I don't know any artists that are really emotionally well adjusted. In fact, I think we're all pretty much insane.
The music comes from within and outside. Within is the big mystery of life; we've all got it.
Thinking so hard on her soft eyes and memories of the signs that it's over. It's over.
I resent the fact that a parental warning sticker has to be included on an album as cover art. To me that's censorship.
The words come from here. From memories, from dreams, from people I've known. I'm always writing and reflecting on life. I want to suck it all in.
All these people that want to make me out as part of Generation X had better watch out, or they're going to get X'd out themselves.
Grace is what matters in anything - especially life, especially growth, tragedy, pain, love, death. That's a quality that I admire very greatly. It keeps you from reaching out for the gun too quickly. It keeps you from destroying things too foolishly. It sort of keeps you alive.
I disoriented myself from everything about being a human being and just played and played and played and sang and sang and sang.
More than any other place, New York is where I felt I belonged. I prefer the Lower East Side to any place on the planet. I can be who I am there, and I couldn't do that anywhere I lived as a child. I never fit in when I lived in California, even though that's where my roots are.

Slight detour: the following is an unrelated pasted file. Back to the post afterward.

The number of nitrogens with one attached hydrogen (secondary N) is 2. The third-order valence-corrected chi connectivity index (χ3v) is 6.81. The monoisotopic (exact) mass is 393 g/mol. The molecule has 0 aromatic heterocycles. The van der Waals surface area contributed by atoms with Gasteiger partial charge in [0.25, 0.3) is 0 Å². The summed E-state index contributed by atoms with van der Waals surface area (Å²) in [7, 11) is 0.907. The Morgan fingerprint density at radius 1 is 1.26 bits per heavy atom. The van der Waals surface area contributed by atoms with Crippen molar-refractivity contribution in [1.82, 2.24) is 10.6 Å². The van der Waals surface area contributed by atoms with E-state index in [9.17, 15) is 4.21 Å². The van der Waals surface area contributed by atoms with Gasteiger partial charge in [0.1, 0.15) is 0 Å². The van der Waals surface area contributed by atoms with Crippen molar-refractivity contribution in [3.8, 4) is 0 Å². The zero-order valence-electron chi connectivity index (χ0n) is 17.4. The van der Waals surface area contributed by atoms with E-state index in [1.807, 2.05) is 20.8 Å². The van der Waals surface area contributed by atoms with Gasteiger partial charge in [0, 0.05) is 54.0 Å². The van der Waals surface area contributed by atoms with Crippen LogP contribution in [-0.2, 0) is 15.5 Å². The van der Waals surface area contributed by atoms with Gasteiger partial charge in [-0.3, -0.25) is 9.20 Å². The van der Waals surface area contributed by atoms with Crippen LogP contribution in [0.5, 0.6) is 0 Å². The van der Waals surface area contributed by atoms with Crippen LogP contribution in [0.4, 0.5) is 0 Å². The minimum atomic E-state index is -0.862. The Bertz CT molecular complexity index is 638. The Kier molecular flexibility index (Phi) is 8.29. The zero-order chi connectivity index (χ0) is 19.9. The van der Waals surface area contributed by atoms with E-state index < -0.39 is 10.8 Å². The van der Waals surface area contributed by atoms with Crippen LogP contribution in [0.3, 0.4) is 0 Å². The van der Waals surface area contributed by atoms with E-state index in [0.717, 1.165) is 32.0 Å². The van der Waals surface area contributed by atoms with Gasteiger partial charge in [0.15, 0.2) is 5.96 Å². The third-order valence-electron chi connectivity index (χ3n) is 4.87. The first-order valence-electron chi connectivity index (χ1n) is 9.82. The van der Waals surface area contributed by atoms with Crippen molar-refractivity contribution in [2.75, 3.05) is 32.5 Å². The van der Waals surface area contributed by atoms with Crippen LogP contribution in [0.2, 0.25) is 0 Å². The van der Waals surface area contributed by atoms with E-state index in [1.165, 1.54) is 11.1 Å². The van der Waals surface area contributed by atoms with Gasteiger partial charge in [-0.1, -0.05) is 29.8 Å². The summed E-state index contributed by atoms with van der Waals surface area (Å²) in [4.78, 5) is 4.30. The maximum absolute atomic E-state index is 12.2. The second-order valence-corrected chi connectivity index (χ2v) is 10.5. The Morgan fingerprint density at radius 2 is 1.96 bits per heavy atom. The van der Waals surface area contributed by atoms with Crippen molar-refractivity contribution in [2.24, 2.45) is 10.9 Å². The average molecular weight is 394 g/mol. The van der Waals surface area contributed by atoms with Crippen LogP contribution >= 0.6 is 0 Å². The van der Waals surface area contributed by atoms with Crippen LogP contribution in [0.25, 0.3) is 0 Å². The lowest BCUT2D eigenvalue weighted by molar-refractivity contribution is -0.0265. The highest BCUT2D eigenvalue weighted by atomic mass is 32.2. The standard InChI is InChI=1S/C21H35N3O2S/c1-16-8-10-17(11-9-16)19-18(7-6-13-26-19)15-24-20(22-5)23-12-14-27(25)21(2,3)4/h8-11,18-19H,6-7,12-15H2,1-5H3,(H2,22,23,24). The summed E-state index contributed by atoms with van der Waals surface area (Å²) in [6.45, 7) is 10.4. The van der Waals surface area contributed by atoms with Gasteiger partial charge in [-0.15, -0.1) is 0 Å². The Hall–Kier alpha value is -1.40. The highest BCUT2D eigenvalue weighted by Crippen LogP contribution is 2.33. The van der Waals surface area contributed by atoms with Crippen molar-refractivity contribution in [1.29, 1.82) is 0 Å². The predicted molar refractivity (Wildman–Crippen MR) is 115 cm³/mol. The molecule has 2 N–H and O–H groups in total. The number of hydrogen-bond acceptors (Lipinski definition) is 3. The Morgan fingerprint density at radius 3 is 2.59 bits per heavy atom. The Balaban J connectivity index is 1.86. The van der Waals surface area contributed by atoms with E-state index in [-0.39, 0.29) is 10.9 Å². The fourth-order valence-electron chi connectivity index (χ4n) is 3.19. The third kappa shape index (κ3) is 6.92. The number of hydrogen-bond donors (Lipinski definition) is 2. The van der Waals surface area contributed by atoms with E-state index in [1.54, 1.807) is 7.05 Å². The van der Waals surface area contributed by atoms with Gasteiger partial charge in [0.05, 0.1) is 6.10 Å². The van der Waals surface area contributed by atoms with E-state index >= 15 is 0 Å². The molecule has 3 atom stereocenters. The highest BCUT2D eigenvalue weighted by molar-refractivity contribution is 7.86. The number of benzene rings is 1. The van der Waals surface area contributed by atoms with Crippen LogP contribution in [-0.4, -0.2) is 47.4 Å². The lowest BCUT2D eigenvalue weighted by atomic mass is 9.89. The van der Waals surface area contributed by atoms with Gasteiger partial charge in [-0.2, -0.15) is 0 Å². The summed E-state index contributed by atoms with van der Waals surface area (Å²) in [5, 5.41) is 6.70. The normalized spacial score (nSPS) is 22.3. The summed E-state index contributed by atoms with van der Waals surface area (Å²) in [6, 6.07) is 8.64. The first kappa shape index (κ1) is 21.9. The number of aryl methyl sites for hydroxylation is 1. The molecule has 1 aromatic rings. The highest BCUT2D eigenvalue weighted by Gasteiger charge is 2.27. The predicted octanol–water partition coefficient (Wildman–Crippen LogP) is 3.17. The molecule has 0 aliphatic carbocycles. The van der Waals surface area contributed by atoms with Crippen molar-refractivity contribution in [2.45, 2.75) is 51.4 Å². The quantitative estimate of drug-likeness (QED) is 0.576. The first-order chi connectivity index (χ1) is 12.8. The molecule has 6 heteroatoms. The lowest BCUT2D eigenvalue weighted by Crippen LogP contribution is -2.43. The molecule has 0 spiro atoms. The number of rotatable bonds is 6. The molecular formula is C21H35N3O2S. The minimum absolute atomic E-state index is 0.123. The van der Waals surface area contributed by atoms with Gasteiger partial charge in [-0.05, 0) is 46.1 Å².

I'm not 'Grace.' That album is like a brick onto itself. It's like a coffin that I put certain feelings and observations in so that they can be capsulized forever. I wanted to put them there so I would be free to move on.
My personal aesthetic is to be affected directly by everything about what you're seeing... I don't mind being dashed on the rocks... My most base act of defiance is to live a long time and still rock.
If you're going to write, then write a novel with a Haitian woman in it and try and describe her accurately. When you can do that, you can write about people.
In my early shows, I wanted to put myself through a new childhood, disintegrating my whole identity to let the real one emerge. I became a human jukebox, learning all these songs I'd always known, discovering the basics of what I do. The cathartic part was in the essential act of singing.